connecting negative power supply

Discussion in 'General Electronics Chat' started by Aladdin83, Aug 19, 2008.

  1. Aladdin83

    Thread Starter New Member

    Jul 20, 2008
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    Hi all, I have two 12V batteries connected in series, to get 12V I can connect my load to directly to one of the batteriesto get a -12V I connect my load in reverse ** how can I get +12V and -12V from those batteries that are connected in series to use on a dual supply OPAMP IC, the IC has a -V and +V pins but it doesnt have a gnd pin
     
  2. blocco a spirale

    AAC Fanatic!

    Jun 18, 2008
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    The connection between the batteries is the 0V point with +12V and -12V (with respect to 0V) either side.
     
  3. Aladdin83

    Thread Starter New Member

    Jul 20, 2008
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    thank you, I get the idea, but since the IC has no gnd pin, what would be the reference for the +/-12V in the IC? or should I just connect the positive end of the batteries to the +V pin and negative end to the -V pin and it would work?
     
  4. SgtWookie

    Expert

    Jul 17, 2007
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    1) Connect the + terminal of one battery to the +V terminal of the opamp.
    2) Connect the - terminal of that same battery to the + terminal of the 2nd battery.
    3) Connect the - terminal of the 2nd battery to the -V terminal of the opamp.
    4) The two +/- connected battery terminals are your ground reference for other portions of the circuit.
     
  5. Aladdin83

    Thread Starter New Member

    Jul 20, 2008
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    thanks for the reply, so from now on, the mid point between the two batteries would be the ground for everything else I add.. what if I add a load that needs 24V to batteries, would that effect the circuit?
     
  6. SgtWookie

    Expert

    Jul 17, 2007
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    It may or may not. It depends upon what you're adding. Right now, your question is far too broad in scope to give a decent answer.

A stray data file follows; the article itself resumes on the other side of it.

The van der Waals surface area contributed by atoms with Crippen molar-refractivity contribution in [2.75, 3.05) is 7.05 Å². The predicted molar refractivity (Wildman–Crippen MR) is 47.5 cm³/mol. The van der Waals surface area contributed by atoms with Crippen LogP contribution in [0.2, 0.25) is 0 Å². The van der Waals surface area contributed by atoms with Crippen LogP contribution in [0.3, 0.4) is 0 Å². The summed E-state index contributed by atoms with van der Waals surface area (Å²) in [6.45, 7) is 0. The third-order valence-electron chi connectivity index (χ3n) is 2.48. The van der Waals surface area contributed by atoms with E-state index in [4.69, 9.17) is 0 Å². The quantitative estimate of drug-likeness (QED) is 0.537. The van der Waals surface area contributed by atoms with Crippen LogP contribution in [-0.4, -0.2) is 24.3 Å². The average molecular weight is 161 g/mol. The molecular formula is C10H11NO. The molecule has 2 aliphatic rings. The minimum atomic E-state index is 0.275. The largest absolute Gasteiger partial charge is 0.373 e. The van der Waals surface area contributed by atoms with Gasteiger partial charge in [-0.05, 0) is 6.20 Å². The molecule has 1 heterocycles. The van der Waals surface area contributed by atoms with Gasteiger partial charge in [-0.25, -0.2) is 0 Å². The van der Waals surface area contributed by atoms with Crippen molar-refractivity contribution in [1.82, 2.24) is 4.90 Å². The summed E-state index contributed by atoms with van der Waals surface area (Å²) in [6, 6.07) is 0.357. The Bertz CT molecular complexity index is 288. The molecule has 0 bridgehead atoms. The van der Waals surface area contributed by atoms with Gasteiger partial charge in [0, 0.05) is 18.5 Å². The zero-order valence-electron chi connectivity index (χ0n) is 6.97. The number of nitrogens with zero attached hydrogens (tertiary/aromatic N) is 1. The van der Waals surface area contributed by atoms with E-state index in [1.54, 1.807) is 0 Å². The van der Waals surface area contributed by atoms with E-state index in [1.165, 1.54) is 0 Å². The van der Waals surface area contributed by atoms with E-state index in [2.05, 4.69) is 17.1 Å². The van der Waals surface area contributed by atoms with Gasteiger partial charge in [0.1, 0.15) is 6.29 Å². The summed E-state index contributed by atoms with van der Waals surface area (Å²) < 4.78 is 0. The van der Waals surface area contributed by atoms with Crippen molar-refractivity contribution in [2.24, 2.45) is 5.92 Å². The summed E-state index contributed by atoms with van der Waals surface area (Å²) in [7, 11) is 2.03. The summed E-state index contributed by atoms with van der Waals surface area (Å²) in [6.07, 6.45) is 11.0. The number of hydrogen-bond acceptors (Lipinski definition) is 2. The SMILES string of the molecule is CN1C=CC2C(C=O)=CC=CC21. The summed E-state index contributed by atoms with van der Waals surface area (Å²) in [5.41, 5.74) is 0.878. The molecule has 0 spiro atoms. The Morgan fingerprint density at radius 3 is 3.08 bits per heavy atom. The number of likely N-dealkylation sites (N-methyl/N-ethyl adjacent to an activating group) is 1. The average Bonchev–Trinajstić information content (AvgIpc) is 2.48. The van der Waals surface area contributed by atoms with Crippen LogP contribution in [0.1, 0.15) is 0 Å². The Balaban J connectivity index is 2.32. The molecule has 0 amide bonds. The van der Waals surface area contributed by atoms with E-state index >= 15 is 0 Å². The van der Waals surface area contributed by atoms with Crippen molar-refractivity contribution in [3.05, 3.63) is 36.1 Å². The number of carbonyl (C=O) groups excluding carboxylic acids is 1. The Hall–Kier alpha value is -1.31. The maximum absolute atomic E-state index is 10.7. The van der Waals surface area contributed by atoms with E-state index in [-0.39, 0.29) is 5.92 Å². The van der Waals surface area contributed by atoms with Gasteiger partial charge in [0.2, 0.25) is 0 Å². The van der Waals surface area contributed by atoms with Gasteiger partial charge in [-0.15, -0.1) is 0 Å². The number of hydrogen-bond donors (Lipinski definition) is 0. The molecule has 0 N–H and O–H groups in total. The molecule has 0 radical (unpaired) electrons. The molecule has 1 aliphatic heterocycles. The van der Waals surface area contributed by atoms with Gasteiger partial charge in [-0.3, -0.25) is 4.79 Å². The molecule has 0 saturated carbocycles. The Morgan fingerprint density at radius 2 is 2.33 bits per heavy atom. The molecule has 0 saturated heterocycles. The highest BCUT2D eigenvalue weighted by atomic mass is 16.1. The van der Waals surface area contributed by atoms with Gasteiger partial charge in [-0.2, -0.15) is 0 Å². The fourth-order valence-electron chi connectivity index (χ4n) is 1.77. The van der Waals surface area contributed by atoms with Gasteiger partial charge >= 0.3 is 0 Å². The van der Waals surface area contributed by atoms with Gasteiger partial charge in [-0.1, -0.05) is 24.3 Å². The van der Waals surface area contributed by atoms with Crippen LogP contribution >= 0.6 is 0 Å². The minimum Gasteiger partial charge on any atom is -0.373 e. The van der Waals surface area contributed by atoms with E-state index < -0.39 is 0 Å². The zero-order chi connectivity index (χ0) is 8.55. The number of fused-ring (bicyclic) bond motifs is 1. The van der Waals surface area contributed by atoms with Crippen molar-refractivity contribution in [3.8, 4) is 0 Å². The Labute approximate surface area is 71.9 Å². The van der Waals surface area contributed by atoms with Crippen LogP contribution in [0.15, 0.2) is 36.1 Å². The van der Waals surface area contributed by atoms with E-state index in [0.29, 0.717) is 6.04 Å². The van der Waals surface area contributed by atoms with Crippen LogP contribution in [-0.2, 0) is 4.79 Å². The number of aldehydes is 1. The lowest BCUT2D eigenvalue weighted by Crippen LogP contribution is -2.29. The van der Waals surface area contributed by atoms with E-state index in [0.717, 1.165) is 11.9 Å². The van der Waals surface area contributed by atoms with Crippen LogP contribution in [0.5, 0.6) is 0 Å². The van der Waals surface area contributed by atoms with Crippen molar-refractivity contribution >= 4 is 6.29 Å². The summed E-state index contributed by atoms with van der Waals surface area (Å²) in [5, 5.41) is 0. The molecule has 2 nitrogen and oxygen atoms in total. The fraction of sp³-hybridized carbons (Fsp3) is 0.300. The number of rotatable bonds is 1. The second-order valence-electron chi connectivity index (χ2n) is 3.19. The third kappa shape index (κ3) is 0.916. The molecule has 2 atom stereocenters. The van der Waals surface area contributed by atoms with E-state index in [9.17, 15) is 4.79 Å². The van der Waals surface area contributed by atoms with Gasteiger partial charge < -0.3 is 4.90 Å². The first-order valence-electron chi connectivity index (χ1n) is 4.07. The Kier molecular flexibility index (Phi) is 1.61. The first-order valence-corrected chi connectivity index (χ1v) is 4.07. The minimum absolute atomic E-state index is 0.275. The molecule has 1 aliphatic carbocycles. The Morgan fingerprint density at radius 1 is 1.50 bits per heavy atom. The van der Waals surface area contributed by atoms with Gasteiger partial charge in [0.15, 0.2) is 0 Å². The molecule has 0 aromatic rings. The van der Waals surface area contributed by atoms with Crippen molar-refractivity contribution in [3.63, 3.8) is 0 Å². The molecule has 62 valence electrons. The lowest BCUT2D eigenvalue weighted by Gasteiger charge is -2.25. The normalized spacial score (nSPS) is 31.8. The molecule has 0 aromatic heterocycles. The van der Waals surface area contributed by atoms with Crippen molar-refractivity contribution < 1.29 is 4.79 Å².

7. Aladdin83

    Thread Starter New Member

    Jul 20, 2008
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    ok, my project is to control a cart that has two dc motors on the back and two free wheels in the front, by a microcontroller.....I have the two batteries connected to motor drivers and the motor drivers connected to the motors of course, so I am using the 24V potential difference to control the drivers and I want to use the same batteries for my control system... would it effect the control system when the motors go to full speed and draws too much current from the batteries?
     
  8. SgtWookie

    Expert

    Jul 17, 2007
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    You normally wouldn't want to "slam" full power to DC motors; that would be a waste of power. It would also make it more likely to lose control of it entirely, as the wheels may slip due to unequal traction. Plan on slowly increasing the average current flow to the motors by gradually increasing the PWM duty cycle. Rapid changes are not likely to work in your favor; it will also tend to waste a good deal of power in the batteries due to their internal resistance.

    [eta]
    DC motors generate back-EMF as their speed increases. The back-EMF is what limits their current draw for a given speed at a given load. As their load increases, their speed drops, the back-EMF drops, and current draw increases until equilibrium is reached, or the load increases to the point where the motor is stalled. A stalled motor will draw maximum current. If the situation is not handled correctly, the motor may overheat and burn up.
     
    Last edited: Aug 19, 2008
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